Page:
Federal Government Recognizes New Mexico Farmer For Huge Yields

April 26, 2010 | Roger McEowen

 

Farmers typically relish in high yielding crops.  One New Mexico farmer had a “bin buster” and the federal government has recognized his efforts and will reward him appropriately.  The Justice Department has announced that Bill Melot, a Hobbs, New Mexico farmer, has been charged with tax evasion, failure to file tax returns, impeding the IRS and illegally receiving federal farm program payments.  Melot initially appeared in court on August 18, 2009.  Melot owns approximately 250 acres in Lea County, NM and received more than $225,000 in USDA farm program payments even though he failed to file a tax return since 1986 and had more than $18 million in unpaid taxes.  The indictment claims that Melot concealed his ownership of the farmland by notarizing forged deeds and titling the property in the names of various nominees.  The indictment also claims that Melot used false Social Security numbers and fictitious employer identification numbers in an attempt to hide his assets from the IRS, and used false employer identification numbers to collect federal farm program payments.  The indictment also claims that Melot maintained a Swiss bank account in an attempt to hide his income.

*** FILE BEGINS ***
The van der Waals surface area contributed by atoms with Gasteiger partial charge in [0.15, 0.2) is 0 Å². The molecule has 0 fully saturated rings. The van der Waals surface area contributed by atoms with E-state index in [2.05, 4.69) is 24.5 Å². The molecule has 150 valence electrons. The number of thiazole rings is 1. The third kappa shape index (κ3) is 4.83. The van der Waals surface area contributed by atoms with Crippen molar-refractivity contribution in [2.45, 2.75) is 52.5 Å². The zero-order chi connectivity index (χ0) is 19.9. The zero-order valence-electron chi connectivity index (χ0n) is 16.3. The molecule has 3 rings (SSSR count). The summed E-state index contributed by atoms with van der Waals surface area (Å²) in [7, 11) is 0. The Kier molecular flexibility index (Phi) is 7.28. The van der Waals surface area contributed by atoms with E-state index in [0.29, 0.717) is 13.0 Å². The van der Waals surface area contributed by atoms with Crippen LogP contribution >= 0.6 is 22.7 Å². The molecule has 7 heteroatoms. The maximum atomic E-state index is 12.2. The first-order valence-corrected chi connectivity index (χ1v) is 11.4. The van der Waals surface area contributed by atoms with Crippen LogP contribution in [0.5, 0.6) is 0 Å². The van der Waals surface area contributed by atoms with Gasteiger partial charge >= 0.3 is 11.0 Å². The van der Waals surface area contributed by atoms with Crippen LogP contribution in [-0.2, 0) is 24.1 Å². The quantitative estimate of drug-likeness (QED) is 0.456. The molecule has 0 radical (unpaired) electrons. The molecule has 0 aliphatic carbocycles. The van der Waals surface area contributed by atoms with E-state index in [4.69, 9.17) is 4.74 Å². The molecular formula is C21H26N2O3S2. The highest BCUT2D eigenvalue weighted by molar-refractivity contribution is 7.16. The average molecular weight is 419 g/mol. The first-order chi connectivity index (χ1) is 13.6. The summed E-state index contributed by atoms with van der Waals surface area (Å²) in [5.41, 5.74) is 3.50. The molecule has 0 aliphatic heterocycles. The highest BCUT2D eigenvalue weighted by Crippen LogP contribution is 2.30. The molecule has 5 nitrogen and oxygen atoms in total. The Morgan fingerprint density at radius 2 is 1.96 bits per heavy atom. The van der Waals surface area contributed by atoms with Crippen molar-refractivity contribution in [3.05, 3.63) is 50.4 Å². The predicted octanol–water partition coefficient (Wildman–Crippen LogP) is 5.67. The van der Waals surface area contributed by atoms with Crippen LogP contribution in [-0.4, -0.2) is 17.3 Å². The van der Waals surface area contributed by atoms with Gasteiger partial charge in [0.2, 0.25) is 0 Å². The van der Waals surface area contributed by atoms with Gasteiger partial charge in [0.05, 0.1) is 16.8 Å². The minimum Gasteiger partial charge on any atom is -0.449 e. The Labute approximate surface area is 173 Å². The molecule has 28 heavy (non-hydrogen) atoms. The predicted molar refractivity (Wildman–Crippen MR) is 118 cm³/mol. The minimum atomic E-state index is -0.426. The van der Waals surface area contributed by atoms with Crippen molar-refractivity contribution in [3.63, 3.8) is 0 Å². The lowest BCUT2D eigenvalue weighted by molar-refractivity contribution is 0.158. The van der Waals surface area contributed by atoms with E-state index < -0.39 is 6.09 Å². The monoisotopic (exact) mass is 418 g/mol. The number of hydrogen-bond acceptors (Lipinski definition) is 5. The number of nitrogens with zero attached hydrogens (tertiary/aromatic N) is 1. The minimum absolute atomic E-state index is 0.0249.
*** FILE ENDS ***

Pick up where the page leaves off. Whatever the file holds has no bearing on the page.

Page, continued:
In mid-April, 2010, a jury convicted Melot of tax evasion, failing to file and making false statements to USDA officials and impeding the IRS.  Melot’s unpaid taxes of over $18 million could, under federal sentencing guidelines, result in a prison sentence of up to 6 and ½ years.  But, that could be adjusted up or down by the court based on the evidence.  In addition, Melot still is on the hook for the unpaid taxes, plus interest, plus penalties.  Melot will need a good-paying prison job to make that kind of cash.